Perhaps you could argue that paying money for something like this provides support to those who are directly harming minors, and I can see how providng material support for an illegal activity should also be illegal, but (in the article at least) Zachary is accused of no such thing.

    These kinds of issues are so emotionally charged, and justifiably, but I think that there is a dearth of serious discussion because of it.

  5. #5 decrepitoldfool
    September 1, 2006

    Zachary is accused of downloading and possesing child porn. He has not directly harmed a minor, nor is he accused of aiding or providing support to someone who has.

    “The man who eats meat is on the same moral level as the butcher.” – Robert Heinlein

  6. #6 Blessed Kitten
    September 1, 2006

    “The man who eats meat is on the same moral level as the butcher.” – Robert Heinlein

    As a vegetarian I appreciate that quote, but I think he’s more on the same moral level as the person who steals scraps out of the butcher’s garbage. His actions neither support nor hinder the butcher (assuming still that he just found the material online somewhere).

  7. #7 decrepitoldfool
    September 1, 2006

    Guess we’ll just wait and see if it turns out he paid for even one picture. Or if he passed any of those pictures on to anyone else, which is a crime because they are in themselves a medium of exchange in that trade.

  8. #8 Jeff Hebert
    September 1, 2006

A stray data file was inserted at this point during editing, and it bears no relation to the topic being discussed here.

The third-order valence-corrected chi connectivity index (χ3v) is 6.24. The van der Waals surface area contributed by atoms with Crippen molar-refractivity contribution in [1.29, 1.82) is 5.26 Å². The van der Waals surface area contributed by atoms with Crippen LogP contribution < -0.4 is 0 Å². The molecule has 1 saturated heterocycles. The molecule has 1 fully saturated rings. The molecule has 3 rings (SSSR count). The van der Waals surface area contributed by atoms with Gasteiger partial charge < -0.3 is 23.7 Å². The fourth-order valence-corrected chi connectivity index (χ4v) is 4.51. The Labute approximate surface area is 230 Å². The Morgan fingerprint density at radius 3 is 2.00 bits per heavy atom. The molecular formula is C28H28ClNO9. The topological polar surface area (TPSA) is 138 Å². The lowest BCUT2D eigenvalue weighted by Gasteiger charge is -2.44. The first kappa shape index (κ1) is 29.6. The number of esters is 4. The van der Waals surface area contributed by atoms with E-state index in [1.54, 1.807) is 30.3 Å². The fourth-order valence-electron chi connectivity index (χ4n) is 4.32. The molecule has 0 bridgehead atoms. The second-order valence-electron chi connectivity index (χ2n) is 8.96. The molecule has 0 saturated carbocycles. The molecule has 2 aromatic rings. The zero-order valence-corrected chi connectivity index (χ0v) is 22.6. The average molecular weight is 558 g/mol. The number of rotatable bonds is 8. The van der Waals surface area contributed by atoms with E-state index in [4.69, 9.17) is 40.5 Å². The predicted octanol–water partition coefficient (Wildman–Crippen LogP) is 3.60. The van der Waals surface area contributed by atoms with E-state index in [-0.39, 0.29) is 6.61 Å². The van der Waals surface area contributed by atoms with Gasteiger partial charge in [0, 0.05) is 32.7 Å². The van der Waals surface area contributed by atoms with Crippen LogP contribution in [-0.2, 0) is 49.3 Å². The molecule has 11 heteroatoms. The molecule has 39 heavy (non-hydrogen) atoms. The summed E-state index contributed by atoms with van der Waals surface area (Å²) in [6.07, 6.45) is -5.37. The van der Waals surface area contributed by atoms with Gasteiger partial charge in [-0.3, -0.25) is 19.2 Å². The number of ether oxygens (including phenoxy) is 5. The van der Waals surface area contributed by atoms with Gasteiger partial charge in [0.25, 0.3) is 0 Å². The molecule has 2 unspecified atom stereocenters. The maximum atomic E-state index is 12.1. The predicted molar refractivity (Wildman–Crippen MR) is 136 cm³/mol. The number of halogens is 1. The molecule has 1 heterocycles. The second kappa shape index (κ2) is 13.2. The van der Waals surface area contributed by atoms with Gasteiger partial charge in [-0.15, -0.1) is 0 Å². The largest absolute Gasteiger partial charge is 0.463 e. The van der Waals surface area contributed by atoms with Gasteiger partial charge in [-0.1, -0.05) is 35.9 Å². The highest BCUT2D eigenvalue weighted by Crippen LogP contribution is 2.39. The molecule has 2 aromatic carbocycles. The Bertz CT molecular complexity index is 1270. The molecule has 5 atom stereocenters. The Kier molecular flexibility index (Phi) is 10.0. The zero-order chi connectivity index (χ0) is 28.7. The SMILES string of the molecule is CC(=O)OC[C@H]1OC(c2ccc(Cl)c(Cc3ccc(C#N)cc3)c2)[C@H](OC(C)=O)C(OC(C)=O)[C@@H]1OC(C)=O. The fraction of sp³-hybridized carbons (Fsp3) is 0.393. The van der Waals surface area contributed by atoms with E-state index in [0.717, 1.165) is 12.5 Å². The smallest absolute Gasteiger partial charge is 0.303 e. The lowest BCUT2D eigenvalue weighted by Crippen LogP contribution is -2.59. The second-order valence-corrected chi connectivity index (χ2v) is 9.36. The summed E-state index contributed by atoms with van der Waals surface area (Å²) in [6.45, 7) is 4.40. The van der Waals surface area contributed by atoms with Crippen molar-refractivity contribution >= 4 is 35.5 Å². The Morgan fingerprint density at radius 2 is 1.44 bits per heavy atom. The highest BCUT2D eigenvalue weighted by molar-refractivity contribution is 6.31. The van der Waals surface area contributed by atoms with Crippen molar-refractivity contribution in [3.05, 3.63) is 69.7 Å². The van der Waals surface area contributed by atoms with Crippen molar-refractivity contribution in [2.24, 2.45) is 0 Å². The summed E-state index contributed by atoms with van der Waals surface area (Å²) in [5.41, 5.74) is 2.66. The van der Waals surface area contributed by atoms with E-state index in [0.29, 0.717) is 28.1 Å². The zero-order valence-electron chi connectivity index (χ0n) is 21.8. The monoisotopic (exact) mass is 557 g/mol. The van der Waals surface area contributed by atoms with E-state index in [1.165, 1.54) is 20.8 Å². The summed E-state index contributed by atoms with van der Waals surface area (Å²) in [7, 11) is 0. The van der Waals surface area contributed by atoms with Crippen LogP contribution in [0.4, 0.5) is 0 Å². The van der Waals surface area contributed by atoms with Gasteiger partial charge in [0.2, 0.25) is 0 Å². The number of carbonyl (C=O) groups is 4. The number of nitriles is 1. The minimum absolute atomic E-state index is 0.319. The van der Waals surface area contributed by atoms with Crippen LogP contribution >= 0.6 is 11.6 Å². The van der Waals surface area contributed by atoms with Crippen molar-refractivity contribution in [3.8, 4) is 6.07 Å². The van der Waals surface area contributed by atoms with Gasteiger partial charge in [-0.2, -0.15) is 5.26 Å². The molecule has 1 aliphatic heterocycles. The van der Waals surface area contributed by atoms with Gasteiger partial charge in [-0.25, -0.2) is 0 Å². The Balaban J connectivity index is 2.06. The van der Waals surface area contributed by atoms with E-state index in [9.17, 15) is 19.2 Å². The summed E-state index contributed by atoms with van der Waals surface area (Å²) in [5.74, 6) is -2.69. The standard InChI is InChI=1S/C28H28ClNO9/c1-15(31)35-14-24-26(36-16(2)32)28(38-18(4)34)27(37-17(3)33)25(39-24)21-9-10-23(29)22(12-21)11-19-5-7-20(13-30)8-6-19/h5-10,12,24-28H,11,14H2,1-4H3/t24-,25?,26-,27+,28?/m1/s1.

Perhaps you could argue that paying money for something like this provides support to those who are directly harming minors, and I can see how providng material support for an illegal activity should also be illegal, but (in the article at least) Zachary is accused of no such thing.

    From a legal standpoint, posession is a crime, just like with drugs — it doesn’t matter if you bought it or if it was handed to you free, it’s illegal to have it in your posession, period.

    As to the more general question of “who did he harm”, you could certainly argue that by providing a ready consumer for the product, Daubenmire encourages and enables the original crime to persist. He’s like the consumer in the drug war — if no one wanted drugs, there would be no drug market and they’d disappear.

    That’s a bit of a dangerous criteria, however. Is any material that is in any way reflective of child sexual abuse illegal, or only material that actually shows real children who are being abused? What about cartoons — those aren’t real people, is that illegal? Or written stories? What about people who enter their children into beauty contests? They’re real kids, but while there’s no actual abuse taking place it’s also (it can be argued) contributing to an atmosphere where sexual abuse of minors is encouraged.